Who deemed Metacritic a good assessor of other people’s opinions? Why is this entity allowed to judge whether one person’s opinion is effectively worth more than another’s? Beyond that, why can they determine whose opinion is valid in the averaging process? The underlined portions of the quote above may just as well translate to “whoever we like or whoever gets a large group of readers is credible/eligible to be included.”
Why is Metacritic’s opinion on which opinions are “best,” allowed? And barring that broken practice, how is it even possible to average these arbitrary review scores into a Metascore, considering that those individual numbers and letters mean different things to each and every reviewer (and to every reader). Are those reviewers not being misrepresented?
Why not at least implement a better practice, like the one RottenTomatoes uses? The Tomatometer score is compiled by taking all of the positive-opinion reviews and dividing by all of the reviews, effectively telling you that X% of reviewers recommend this product. It accepts the fact that the reviews are opinions, and as far as I can tell (though I could be wrong), treats every review equally.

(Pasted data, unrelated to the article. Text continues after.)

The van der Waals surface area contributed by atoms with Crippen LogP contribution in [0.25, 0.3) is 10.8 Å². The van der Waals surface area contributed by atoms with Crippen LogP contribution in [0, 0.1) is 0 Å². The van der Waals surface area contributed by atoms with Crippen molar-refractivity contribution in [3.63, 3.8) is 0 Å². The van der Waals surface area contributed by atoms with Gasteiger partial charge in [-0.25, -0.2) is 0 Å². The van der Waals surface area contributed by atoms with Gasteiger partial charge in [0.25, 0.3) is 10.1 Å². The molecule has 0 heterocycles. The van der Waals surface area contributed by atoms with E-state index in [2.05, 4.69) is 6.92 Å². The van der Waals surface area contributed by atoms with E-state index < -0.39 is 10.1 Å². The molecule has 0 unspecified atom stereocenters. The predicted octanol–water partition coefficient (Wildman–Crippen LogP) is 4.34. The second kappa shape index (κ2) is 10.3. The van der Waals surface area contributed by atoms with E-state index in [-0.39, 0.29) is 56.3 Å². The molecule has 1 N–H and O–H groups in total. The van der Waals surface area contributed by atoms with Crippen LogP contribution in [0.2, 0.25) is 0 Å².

Dan Hsu once said in an EGM editorial (issue #222, for those interested; italics applied for emphasis) that “people get a little too caught up in little details or in their ideas of what a 10 should mean…These are video games we’re talking about. They’re meant to be fun. They’re meant to entertain us. And I see nothing wrong with rating games based on how successfully they do that.” This alone is a testament to the fact that there is NO explicit foundation for what makes a game good or bad. These terms mean different things to different people.
Reviewers can keep attaching big, shiny, attention-grabbing scores to their reviews, and Metacritic should keep compiling those individual reviews/scores for easy access and comparison (wonderful resource, remember?). However, Metacritic needs to stop averaging those scores and treating them as though they are universally convertible. THEY ARE NOT.
And here is where I tell you exactly what I believe reviews should be — not a list of what went “right” and “wrong” or what is “good” or “bad” about a particular game. Rather, reviews should effectively point out what the reviewers did and did not enjoy about their playing experience and, if they have the space, why.
Penny-pinching consumers owe it to themselves to research products before buying them, and hardworking game developers certainly deserve more than a mere glance at an arbitrary number that might affect the overall sales of their product.
Get to reading.
GamesBeat 2014 — VentureBeat’s sixth annual event on disruption in the video game market — is coming up on Sept 15-16 in San Francisco. Purchase one of the first 50 tickets and save $400!